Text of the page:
Release Date: 4/23/2019
Categories: Industrial & Manufacturing, Decontamination, Fire & Soot
The Owens-Illinois glass container manufactory in Maastricht produces glass packaging for the food and beverage industry. On the night of May 13th going on the 14th of 2015, a fire broke out at one of the production lines that used molten glass from the furnace to mold glass containers. The exact cause of the fire was not discovered. Production line 11 suffered damage as well as the adjacent production line 12. In addition, the entire support structure and roof were damaged over approximately 300 m2. The fire was extinguished and the insurer, FM Global, was informed and called in Context, a firm of loss adjusters. That same day, AREPA was called to help get the plant up and running as soon as possible.
Challenges and Logistics
Continuously in Full Operation
One of the challenges of the restoration process was the necessity to keep the glass production in operation, despite the damage suffered, as it is not possible to turn off a melting furnace in a glass manufactory and then turn it on again. The available substance in the furnace would solidify and could never be turned into a liquid again. Nevertheless, because of the repair activities, one production line needed to be out of operation for three weeks, but the other two production lines from the same furnace needed to remain in full operation.
Provisions had to be made in order to perform cleaning activities and to do the necessary repairs over the furnaces and forming machines. The glass furnaces and the production lines that remained in operation had to be shielded to avoid loss and contamination of the glassware due to the repair activities. In addition, measures had to be taken to create a bearable working climate as temperatures over and around the furnaces could go up to 90 degrees Celsius.
The Cooling Challenge
The strategy and allocation of tasks were clear:
- Owens-Illinois would handle the repairs of the damaged production line.
- AREPA was engaged to remove the contamination due to soot and smoke from all control cabinets and other machinery parts.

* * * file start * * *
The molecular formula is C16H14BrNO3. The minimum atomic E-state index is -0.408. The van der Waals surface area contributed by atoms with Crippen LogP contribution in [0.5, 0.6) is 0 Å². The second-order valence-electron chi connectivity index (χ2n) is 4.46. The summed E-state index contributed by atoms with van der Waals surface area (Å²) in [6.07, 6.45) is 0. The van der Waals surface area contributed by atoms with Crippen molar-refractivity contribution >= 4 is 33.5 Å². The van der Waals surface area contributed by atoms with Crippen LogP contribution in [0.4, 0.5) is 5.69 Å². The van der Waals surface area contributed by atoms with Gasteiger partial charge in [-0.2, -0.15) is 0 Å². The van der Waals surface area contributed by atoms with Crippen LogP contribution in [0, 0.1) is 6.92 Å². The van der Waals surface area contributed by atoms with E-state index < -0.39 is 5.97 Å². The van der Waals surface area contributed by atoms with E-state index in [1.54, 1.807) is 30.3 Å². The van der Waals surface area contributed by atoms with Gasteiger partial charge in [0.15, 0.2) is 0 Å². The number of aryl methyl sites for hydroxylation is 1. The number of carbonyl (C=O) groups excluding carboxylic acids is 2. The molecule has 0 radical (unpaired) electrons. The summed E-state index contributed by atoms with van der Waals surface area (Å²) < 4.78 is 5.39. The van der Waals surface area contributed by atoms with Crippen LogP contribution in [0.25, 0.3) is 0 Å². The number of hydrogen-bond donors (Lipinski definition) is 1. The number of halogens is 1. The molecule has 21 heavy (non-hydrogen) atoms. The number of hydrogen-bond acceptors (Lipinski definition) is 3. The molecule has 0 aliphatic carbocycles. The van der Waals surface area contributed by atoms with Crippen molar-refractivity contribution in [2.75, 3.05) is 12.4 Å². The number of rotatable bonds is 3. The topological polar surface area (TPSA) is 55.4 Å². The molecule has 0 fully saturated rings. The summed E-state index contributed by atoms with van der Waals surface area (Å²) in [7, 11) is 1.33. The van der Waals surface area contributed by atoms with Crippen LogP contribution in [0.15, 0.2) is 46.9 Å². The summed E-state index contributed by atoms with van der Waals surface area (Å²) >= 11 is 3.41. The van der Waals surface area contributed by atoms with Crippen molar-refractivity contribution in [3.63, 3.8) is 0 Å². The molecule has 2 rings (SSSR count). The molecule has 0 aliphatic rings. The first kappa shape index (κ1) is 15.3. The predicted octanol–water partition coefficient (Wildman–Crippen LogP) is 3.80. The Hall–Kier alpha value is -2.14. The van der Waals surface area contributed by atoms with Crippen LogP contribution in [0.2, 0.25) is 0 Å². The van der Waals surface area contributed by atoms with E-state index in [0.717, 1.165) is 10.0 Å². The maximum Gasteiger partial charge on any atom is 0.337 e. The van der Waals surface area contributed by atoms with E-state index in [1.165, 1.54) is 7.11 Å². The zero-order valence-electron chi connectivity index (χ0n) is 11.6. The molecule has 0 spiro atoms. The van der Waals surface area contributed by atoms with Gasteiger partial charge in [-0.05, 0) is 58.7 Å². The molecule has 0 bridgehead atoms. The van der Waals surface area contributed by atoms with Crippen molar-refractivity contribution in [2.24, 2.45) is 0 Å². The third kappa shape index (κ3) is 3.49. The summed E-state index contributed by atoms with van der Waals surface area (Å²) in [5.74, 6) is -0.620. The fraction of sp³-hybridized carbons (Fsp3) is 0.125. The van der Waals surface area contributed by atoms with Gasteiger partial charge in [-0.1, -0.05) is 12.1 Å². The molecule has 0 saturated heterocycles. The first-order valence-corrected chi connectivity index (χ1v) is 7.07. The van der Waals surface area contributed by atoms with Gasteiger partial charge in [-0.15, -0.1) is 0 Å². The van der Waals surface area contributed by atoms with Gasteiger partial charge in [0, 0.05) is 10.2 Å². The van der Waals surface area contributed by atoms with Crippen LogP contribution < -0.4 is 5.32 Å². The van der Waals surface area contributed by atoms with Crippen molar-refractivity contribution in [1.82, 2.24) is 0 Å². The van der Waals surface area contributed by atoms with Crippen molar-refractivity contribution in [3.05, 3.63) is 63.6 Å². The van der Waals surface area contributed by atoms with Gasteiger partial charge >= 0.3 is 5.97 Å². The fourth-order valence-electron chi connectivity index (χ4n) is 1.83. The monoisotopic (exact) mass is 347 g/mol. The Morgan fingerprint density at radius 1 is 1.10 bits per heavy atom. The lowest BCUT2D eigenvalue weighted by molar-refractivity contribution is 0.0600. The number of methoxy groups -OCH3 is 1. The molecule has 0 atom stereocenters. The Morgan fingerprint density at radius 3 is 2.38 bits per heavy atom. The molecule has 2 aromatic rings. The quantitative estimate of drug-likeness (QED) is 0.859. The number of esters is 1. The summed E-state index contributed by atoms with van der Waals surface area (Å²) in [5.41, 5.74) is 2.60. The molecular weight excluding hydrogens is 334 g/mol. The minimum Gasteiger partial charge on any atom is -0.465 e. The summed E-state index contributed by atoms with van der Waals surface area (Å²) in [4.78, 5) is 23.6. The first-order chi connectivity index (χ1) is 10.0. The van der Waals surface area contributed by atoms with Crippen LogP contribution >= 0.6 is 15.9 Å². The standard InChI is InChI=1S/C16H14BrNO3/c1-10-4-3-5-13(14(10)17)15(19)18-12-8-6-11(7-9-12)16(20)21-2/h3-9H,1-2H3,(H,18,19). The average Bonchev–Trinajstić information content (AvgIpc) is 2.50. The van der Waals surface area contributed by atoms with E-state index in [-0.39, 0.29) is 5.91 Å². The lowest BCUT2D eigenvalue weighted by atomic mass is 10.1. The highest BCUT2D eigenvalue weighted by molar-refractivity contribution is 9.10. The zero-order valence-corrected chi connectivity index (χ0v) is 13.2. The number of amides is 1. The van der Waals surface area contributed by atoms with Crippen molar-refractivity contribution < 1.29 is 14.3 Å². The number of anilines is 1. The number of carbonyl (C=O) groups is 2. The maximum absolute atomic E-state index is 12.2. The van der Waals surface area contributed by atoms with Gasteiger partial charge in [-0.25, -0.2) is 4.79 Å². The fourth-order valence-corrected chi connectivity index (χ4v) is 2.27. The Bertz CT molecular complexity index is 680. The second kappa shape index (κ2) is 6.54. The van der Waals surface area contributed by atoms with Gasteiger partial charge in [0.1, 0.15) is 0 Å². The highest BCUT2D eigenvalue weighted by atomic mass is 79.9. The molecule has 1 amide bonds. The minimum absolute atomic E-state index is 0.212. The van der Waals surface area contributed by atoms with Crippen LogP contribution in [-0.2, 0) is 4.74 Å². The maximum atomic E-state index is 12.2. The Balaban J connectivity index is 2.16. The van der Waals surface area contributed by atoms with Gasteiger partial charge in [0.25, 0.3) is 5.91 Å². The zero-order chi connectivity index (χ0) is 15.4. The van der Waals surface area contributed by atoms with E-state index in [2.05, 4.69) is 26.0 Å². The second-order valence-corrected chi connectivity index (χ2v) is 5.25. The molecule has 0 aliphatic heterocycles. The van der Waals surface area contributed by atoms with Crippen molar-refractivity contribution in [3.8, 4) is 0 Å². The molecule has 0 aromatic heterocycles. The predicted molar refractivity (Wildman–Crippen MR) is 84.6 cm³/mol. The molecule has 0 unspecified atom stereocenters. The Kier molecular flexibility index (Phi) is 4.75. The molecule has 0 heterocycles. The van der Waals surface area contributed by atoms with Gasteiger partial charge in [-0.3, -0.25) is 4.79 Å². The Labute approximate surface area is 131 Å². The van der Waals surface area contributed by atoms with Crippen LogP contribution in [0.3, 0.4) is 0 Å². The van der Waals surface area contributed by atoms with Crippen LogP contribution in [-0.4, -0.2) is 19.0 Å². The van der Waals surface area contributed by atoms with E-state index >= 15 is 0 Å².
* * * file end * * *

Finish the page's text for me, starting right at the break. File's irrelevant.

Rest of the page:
- Brand Energy & Infrastructure Services was assigned to build scaffolding to protect the furnaces and production lines from falling debris resulting from the repair activities and to allow for activities at height.
- Dolmans Calamiteiten Diensten handled the cleaning of the building.
- Qbuild, the construction company, handled the necessary constructional repairs.
- Trition Droogtechniek en Klimaatbeheersing was engaged to realize a working climate on the scaffolding as well as below so people could work in a safe and healthy way.
The hall is approximately 40,000 – 50,000 cubic meters and has a heat source of approximately 1,300 degrees Celsius which made it a challenge to cool the hall. Moreover, it was necessary to prevent the occurrence of big differences in heat between the air and the glass as it could result in production faults. Owens-Illinois, Dolmans Calamiteiten Diensten and AREPA discussed various scenarios and problem solving approaches. Some approaches were difficult to perform technically and others appeared to be hardly feasible. In the end, work zones were created. Outside, very large radial blowers were used, while inside a number of fans and exhausters, an extensive structure of tubes and hoses as well as some smart solutions provided by the scaffolding constructor to transport cooler air to the places where this was needed and to remove the hot air.
Temperatures at working locations were able to be kept below 50 degrees Celsius most of the time. When temperatures rose to over 50 degrees Celsius, employees worked in quickly alternating shifts, employees wore cooling jackets and were given ample time to rest and drink. However, during the days when the outside temperature also rose beyond 35 degrees Celsius, the inside temperature was not able to be controlled and work activities were suspended for a couple of days.
“We had to deal with unbearable temperatures, even had to suspend the activities for a while, and for the repairs of the roof we even deployed the crane with the longest jib in the Netherlands,” said Paul van Beek, Operational Manager at AREPA. “Everything we encountered, required on the spot solutions from the team to continually deliver good work, focusing on only one goal: everything at Owens-Illinois had to be put on the right lines again as soon as possible.”
Healthy and Safe Working
Dolmans Calamiteiten Diensten had to remove the soot and carbon residue from the machines, platforms, floors and so forth. While the cleaning itself went well, the team had to use a different approach than what would be used in ordinary environments. One of their specific tasks was to monitor that everybody working in the factory complied with the health and safety rules. Every morning at 9:00 a.m., all parties gathered to discuss the difficulties that had arisen as well as to anticipate any problems they foresaw. This open communication really contributed to the success of the entire operation.
Due to the extreme conditions, it took nearly five months to complete work that otherwise on average would have taken two months. Fortunately, open communication amongst team members allowed for a successful completion of this project. Owens-Illinois director said, “It was important for us to have one point of contact, and that was AREPA. Thanks to Paul and his colleagues, the entire project ran very pleasantly.”
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